The role of the entrepreneur in a world that craves success

Wealth is often used as a measure of success. It’s a very poor yardstick. This was blatantly obvious when sailing around the Balearic Islands.

Any spectacular looking and expensive vessel would soon be upstaged when next to an even more beautiful and costly vessel, and be rapidly outshone. There’s always somebody wealthier – and not always through entrepreneurship.

Sailing inspires many successes and insights. I wrote about some of these last year: 10 things sailing teaches you about business.

This year, our annual sailing trip was a particularly ‘#epic’ journey. My wife, children (8 & 4 years old) and I sailed without crew from Marina di Ragusa in Sicily to La Linea de Concepcion, Spain, (next to Gibraltar); 1,300 nautical miles in 22 journeys over 26 days.

The many successes of this journey included overcoming the unknown and constant unpredictable circumstances. We were challenged mentally and physically and were fortunate to be able to savour our changing environments and new experiences.

For me, the additional achievement was reaching the halfway point of a very slow circumnavigation, which started from Auckland, New Zealand, 12 years ago. During this time, I’ve mentored many businesses in Australia and Wales and continue to see them, and the Indycube Ventures portfolio, grow.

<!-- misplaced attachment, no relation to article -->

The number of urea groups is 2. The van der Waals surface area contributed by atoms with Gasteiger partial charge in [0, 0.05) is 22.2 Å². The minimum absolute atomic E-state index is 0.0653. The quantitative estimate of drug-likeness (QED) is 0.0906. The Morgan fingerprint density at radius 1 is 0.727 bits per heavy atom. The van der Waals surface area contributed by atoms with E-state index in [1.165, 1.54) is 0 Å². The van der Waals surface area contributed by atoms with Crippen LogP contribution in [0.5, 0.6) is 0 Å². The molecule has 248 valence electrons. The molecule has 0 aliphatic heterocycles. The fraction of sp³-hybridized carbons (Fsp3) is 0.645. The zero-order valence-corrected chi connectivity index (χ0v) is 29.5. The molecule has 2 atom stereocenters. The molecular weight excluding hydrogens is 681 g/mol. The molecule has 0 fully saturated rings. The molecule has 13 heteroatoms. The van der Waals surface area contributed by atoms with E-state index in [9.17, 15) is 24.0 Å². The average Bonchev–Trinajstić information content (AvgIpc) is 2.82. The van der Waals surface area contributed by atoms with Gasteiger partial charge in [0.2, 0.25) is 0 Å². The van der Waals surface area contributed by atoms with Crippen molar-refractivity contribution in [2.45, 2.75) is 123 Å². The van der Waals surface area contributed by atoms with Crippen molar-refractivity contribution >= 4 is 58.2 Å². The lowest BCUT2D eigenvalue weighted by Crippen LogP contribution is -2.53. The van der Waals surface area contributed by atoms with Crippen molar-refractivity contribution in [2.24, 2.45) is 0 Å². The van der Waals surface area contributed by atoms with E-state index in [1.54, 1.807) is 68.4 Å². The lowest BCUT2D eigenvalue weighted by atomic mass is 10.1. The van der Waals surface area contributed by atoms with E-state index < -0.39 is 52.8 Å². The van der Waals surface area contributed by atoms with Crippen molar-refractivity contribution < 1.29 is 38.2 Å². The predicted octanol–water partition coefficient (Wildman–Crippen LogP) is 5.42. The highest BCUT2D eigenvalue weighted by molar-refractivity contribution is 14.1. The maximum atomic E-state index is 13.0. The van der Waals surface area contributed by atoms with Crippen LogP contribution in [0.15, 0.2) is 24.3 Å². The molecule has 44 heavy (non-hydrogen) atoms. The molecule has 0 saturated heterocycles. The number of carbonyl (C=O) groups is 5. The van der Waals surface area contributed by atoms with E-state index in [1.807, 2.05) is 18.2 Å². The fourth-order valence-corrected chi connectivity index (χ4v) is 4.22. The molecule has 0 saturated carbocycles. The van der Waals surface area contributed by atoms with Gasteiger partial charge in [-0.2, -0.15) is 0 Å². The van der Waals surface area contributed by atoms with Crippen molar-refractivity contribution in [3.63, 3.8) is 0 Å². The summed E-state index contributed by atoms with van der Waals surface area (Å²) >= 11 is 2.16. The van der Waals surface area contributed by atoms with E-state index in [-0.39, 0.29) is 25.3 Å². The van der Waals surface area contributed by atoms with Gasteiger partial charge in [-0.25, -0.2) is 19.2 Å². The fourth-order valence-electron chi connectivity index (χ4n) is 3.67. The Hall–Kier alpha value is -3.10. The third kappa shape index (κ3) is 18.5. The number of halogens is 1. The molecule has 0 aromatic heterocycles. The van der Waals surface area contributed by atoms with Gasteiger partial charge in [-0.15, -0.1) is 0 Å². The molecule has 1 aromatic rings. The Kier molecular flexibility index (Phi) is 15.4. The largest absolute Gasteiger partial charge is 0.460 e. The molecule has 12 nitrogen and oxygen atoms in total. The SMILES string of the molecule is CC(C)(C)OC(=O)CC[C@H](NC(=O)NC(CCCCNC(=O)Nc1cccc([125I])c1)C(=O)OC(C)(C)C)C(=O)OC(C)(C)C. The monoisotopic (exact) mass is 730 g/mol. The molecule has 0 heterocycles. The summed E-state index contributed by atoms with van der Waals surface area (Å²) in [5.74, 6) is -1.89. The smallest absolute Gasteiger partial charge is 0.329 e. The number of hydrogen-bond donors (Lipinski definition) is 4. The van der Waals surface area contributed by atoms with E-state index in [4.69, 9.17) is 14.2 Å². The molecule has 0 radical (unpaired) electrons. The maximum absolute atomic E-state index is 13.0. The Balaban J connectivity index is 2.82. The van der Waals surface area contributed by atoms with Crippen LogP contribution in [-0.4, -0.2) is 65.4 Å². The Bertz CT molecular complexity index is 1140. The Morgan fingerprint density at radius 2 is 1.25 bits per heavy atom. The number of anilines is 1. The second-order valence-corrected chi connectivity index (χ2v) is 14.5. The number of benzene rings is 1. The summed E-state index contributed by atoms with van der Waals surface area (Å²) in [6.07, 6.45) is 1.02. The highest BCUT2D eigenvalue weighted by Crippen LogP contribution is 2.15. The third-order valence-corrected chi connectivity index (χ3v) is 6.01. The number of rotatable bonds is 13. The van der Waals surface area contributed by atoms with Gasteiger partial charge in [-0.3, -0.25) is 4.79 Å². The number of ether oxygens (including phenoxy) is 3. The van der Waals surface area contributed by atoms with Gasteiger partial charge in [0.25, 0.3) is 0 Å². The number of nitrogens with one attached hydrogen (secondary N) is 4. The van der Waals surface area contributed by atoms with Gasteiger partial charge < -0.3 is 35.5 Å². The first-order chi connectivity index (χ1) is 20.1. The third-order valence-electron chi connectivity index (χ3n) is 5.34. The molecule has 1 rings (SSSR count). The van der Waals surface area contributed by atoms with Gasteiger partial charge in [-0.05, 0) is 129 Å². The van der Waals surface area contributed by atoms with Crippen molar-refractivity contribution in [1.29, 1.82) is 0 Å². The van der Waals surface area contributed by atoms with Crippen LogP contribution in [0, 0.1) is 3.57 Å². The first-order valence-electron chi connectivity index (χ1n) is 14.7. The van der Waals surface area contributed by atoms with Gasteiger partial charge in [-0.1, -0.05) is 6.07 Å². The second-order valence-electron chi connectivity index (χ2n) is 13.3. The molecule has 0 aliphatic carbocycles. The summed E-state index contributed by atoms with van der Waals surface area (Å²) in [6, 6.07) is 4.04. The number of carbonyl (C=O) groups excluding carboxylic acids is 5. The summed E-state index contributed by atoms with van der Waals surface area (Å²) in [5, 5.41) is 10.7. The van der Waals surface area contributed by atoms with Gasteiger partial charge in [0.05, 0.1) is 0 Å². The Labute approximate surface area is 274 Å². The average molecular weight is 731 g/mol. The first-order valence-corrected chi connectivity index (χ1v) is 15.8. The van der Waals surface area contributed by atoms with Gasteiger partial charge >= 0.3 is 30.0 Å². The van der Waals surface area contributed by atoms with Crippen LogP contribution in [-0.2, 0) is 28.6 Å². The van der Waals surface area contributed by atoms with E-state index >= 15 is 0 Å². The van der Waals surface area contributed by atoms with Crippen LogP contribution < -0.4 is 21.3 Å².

The many measures of success include achieving different goals in their respective time frames. Success is valuing yourself to pursue your many goals in all areas of your life and making a positive difference to others. Being entrepreneurial and running your business efficiently and effectively and serving your customer’s needs allows for this.

In my opinion, entrepreneurship is about problem-solving, making a difference and making the best decisions with the available information at the time. Michelle Obama said: ” Success isn’t about how much money you make. It’s about the difference you make in people’s lives”.

When you set goals for yourself and your business, remember ‘turnover is vanity, profit is sanity and cash is reality’, but satisfied customers are the most important measure. Satisfied customers spend more money. Making money is a consequence and certainly not the absolute measure of success.

David Hulston is an investor in various tech start-ups in Wales and the founder of Indycube Ventures.

Image credit: Jakerust/Flickr